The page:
Relationships and Intimacy
How is it that just when you feel everything is going great in relationship, conflict rises up and there you are – stuck! When you’re close to someone, getting along can feel so great- with so much sharing and compatibility. Yet inevitably as there are 2 different people involved – the differences become more apparent and before you know it your beloved partner can start appearing as the enemy. Compromising or finding a peaceful solution to the conflict can feel like the ultimate challenge.
As a couples counselor, I see this especially in relationships where there isn’t a set pattern of dealing with issues. If there is always one person in relationship who avoids conflict and is the accommodator, then conflict is easily resolved as one person usually gives in and goes along with the other. But if you have two very independent, strong willed people – power struggles and the need for negotiation will be much more frequent.
So what works? How does a couple navigate the treacherous path of conflict??
There are ways an individual can create more of an atmosphere that feeds peace instead of strife. Here are a list of skills that aid in conflict resolution.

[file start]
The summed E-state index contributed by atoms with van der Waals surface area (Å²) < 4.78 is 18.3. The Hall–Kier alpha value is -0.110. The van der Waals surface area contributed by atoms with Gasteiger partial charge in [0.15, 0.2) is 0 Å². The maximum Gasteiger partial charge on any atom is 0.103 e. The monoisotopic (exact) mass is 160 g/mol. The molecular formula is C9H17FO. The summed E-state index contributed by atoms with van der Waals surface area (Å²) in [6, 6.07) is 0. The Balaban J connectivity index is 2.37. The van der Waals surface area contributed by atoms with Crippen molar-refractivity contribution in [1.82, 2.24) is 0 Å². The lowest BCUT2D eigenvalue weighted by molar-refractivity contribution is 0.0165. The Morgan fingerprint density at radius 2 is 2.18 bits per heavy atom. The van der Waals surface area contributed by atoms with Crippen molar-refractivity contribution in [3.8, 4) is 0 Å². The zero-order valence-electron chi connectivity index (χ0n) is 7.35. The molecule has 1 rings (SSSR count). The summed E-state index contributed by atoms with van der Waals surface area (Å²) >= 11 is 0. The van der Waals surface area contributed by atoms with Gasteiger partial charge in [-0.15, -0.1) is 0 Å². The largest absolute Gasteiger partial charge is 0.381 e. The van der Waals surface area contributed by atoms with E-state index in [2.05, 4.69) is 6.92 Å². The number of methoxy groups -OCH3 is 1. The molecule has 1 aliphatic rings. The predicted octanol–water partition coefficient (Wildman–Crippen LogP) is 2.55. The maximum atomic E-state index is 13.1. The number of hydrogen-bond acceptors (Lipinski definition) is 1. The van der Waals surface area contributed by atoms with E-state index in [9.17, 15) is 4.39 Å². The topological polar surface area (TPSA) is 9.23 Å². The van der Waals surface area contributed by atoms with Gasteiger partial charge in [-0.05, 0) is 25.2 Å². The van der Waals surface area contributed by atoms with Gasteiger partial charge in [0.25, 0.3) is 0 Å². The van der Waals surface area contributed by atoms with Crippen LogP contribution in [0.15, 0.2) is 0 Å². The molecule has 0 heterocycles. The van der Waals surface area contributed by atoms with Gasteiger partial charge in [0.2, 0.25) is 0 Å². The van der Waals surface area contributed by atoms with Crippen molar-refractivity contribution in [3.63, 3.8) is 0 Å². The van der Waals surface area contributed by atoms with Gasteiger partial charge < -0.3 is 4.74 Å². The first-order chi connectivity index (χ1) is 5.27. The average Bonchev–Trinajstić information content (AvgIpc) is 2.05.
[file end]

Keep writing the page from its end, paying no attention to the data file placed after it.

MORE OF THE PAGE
1. LISTEN. Put away your side of the argument and just listen for awhile. Let the person know they are being heard. Sometimes just a little acknowledgement of the other side can go along way to stop the impasse.
2. STAY HEART-CENTERED. This can be challenging but it really works in promoting more harmony. In the midst of conflict, it is easy to lose track of your heart and go into your head- rationalizing and explaining your part. But that doesn’t promote heart-to-heart cooperation.
3. BE OPEN. Frustration leads to being closed and fixated on being right. With an attitude of open-ness or even I-don’t-knowness, we are open to solutions that may not be immediately apparent.
4. LIGHTEN UP. Lightness can take away from the serious positioning that is so deadly to loving compromise. It’s like being in a dark stuffy room and someone opens up a window to let in fresh air and light.
5. TAKE A BREAK. It is possible to work an argument to death. When you see conflict isn’t going anywhere, sometimes it helps to stop the direction, take a break and make a plan to come back at a later time. It helps to be concrete here and come to an agreement as to exactly when it would work to revisit the issue.
These are all just suggestions that may or may not fit your situation. It is important to note that healing conflict is POSSIBLE. Compromise and learning to co-operate is a skill that can be developed over time . When it happens after feeling stuck, it indeed can feel like a miracle. It reinforces the power of love to persevere in the face of difficulties and makes relationships stronger and more resilient.